Ferrari bought two rear wings to Monza: the version that Massa ran at Spa and one with lower downforce – both cars raced the latter.

This featured a smaller main element and had no endplate gills in addition to a smaller F-duct channel. The slimmer wing required a lower volume of air to stall, hence the smaller F-duct outlet.

Fernando Alonso, Ferrari, Monza, 2010

The Scuderia also introduced a new front wing featuring an almost flat main plane and a shallower flap/cascade combination. Together these produce a more aerodynamically efficient device – perfect for Monza.

A close look at the Ferrari endplates shows a lack of slot gaps like on the McLaren or Red Bull.

The slot gap is to allow air to bleed from outer part of the endplate underneath the plane and flap. This air carries more energy so keeps flow underneath the rear wing attached for more downforce. When running a shallow wing, like Ferrari did, the slot gaps hurt performance because airflow generally remains attached anyway and the slots just add drag.


Vitaly Petrov, Renault, Monza, 2010

After the success of Spa, where the team successfully introduced its F-duct, it was no surprise the device was retained for Monza.

For Monza Renault introduced another version of its much-developed front wing. The fiendishly complex endplate was simplified, but still had more detail than most other teams’. And although the wing retained the usual double flap (three elements in total) the cascade on the inner part of the endplate was deleted.

The upper flap had a ‘V’ etched into it. Air flowing over the front wing would be pulled under at the ‘V’ creating a vortex. This vortex has rotational energy that is directed towards the tyres (possibly the brakes) or floor to improve either brake cooling or downstream aero performance.

The remaining teams

Mark Webber, Red Bull, Monza, 2010

Among the big teams Red Bull were notable for an absence of major aerodynamic upgrades. The Milton Keynes-based outfit ran a medium/low downforce package similar to what it raced at Spa, but it was almost as if the team passed on Monza in the knowledge it would be quick at the remaining circuits.

Toro Rosso bought its most significant upgrade of the year to Monza and debuted both an F-duct and a blown floor.

The blown floor was very similar to other teams’ versions with exhausts exiting from low down below the back of the sidepod undercut. The gas blows inside the rear tyre over the diffuser and does not blow into the diffuser – that will likely come later, maybe next year for Toro Rosso.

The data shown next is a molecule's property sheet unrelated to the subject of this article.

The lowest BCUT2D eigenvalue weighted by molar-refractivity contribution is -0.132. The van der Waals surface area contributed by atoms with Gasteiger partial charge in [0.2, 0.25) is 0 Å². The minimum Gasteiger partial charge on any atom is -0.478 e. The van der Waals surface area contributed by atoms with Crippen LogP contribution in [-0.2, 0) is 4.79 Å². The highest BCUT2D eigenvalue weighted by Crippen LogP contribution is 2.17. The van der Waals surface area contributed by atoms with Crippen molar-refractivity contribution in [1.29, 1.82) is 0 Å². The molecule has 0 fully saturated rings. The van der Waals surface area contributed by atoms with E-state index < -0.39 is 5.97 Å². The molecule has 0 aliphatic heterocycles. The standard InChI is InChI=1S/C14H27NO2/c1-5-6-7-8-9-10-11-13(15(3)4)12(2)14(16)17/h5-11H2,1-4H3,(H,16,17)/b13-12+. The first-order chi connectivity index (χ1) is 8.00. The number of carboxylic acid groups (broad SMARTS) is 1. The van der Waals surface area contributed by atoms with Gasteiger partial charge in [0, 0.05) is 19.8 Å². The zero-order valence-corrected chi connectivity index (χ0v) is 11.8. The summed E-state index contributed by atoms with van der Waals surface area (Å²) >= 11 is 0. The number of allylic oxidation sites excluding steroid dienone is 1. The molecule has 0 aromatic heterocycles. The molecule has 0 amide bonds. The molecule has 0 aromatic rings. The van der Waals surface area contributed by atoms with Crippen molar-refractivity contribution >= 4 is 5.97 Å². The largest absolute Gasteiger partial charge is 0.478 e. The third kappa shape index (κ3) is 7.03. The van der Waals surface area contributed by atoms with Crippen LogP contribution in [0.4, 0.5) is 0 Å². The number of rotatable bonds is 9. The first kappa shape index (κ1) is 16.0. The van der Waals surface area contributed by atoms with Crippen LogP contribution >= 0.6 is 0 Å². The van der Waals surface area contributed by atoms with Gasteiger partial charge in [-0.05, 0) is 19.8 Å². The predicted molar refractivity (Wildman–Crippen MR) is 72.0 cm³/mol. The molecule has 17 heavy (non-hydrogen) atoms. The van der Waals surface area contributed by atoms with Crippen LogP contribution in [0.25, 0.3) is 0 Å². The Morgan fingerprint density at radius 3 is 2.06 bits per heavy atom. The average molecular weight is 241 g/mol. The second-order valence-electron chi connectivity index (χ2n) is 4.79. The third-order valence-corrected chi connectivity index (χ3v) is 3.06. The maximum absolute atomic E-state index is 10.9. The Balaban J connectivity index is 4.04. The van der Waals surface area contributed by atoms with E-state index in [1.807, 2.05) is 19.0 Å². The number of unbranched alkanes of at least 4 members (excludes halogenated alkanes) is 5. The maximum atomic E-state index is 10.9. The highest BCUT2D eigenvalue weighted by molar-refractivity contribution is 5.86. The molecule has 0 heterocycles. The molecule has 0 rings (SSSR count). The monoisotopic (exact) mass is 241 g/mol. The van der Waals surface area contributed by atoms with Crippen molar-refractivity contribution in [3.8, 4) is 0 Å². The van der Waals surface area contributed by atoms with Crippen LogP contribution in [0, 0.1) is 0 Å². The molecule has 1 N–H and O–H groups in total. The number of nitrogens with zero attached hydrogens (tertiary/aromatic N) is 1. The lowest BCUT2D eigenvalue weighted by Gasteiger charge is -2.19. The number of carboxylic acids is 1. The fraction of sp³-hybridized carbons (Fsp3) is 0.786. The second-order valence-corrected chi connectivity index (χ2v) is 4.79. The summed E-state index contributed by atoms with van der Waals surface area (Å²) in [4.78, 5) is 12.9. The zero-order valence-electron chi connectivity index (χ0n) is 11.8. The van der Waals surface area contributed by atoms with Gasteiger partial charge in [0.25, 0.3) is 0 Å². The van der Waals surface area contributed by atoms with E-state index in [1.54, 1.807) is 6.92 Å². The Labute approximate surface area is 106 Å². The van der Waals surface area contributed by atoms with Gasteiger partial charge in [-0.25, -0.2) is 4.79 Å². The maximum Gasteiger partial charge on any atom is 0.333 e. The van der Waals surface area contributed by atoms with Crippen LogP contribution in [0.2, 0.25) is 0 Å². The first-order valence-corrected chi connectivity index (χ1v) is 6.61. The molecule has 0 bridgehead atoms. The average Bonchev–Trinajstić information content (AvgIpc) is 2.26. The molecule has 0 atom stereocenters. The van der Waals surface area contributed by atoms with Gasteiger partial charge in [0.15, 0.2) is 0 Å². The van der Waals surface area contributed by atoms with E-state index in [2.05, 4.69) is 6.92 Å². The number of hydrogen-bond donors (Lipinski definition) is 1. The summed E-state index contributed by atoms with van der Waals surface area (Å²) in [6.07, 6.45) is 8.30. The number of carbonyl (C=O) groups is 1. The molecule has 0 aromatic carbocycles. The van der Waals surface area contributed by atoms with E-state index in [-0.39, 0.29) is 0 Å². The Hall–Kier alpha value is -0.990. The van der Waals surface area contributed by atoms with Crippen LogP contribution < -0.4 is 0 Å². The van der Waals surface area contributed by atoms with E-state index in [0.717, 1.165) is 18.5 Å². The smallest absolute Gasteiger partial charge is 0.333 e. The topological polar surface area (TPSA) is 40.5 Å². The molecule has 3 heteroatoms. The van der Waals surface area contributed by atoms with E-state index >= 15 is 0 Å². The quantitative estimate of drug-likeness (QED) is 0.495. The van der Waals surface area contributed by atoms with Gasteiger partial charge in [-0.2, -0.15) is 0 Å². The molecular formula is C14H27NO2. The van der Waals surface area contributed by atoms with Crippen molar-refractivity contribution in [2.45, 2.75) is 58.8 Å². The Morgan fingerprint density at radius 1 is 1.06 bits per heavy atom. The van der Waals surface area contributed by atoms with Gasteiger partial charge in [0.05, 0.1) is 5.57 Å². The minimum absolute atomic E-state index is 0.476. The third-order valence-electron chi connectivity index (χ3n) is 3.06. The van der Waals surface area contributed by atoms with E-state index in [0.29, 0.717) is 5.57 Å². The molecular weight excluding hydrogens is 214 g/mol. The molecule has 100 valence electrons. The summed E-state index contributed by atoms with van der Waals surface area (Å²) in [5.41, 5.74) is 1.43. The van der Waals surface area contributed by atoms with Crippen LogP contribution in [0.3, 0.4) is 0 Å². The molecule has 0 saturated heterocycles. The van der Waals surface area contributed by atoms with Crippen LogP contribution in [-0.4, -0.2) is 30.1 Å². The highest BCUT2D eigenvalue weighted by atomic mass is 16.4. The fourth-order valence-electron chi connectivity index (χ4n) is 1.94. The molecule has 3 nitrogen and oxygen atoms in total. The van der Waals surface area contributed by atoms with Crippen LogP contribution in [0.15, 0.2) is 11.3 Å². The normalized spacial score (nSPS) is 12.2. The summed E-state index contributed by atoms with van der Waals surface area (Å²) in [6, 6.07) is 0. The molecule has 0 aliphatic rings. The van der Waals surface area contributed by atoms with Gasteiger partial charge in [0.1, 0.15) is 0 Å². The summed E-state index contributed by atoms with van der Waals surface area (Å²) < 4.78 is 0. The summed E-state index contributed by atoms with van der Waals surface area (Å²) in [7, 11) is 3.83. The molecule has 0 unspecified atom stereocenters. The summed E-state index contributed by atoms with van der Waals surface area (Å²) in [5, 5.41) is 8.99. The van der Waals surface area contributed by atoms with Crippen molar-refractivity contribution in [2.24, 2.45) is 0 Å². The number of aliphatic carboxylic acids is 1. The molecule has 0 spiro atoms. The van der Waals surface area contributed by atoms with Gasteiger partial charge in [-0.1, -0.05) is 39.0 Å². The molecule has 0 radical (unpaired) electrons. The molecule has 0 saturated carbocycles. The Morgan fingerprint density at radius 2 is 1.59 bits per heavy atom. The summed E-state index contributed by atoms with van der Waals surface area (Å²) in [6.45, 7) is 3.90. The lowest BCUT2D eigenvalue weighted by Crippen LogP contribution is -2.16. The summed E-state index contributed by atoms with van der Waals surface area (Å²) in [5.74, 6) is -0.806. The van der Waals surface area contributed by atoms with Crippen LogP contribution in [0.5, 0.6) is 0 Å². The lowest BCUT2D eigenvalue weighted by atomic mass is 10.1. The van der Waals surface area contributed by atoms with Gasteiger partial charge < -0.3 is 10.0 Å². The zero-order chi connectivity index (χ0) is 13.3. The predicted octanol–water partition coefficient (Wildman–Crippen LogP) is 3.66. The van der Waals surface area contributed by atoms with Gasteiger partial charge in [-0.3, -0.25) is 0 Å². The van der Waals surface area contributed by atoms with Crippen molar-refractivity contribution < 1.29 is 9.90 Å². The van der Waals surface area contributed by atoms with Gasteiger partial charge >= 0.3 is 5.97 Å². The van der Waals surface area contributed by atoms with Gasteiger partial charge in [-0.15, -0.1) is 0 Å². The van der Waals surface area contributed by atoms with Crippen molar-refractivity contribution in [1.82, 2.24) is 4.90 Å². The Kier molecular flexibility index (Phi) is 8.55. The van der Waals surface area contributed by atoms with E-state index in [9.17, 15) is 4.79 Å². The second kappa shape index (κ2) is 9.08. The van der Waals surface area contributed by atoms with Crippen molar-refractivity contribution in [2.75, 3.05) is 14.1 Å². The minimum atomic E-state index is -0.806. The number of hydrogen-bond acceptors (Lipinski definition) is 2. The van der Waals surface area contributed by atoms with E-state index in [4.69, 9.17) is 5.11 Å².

The blown floor was raced but F-duct proved far more problematic. Point blank it didn’t work – the device was effective at shedding drag but couldn’t retain downforce when it was ‘off’. The design is similar to that of sister outfit Red Bull.

Force India and Mercedes both opted to race without F-ducts – an indication that their respective devices aren’t as effective as other teams’.

Mercedes first introduced a passive system and is the only established team that doesn’t run a shark fin to pipe stall the rear wing. Instead the system routes through the rear wing endplate. In recent races Mercedes has introduced an active driver-controlled device but it wasn’t raced at Monza.

Sakon Yamamoto, HRT, Monza, 2010

HRT seldom get a mention in the technical review but it was the only team not to bring a lower downforce package to Monza – both Virgin and Lotus brought different specification wings. It gives an indication just how much the team is struggling for funds.

The team ratcheted the wings down to the lowest permissible angle and made do. In one sense if you’re at the back of the grid it doesn’t matter what wings are raced.


Monza saw the advent of the more stringent splitter deflection test. A 100kg weight can now be placed at any point along the front splitter rather than just at the central section (which is allowed to deflect by 5mm). This stops any lateral flex that may allow the front of the car to sink especially when cornering.

In addition articulated joints are outlawed and teams must use a 1m plank leading up to the splitter. This is to prevent a dual splitter which may be hinged with an articulated joint.

Before the introduction of the new tests most teams had a central stay attached to the chassis to ensure compliance. The stricter test saw teams employ a variety of solutions. Red Bull were publicly keen to show that the changes didn’t affect them and their splitter fixing was visually unchanged. However, Red Bull failed the load test on Friday by a small margin, then passed the following day.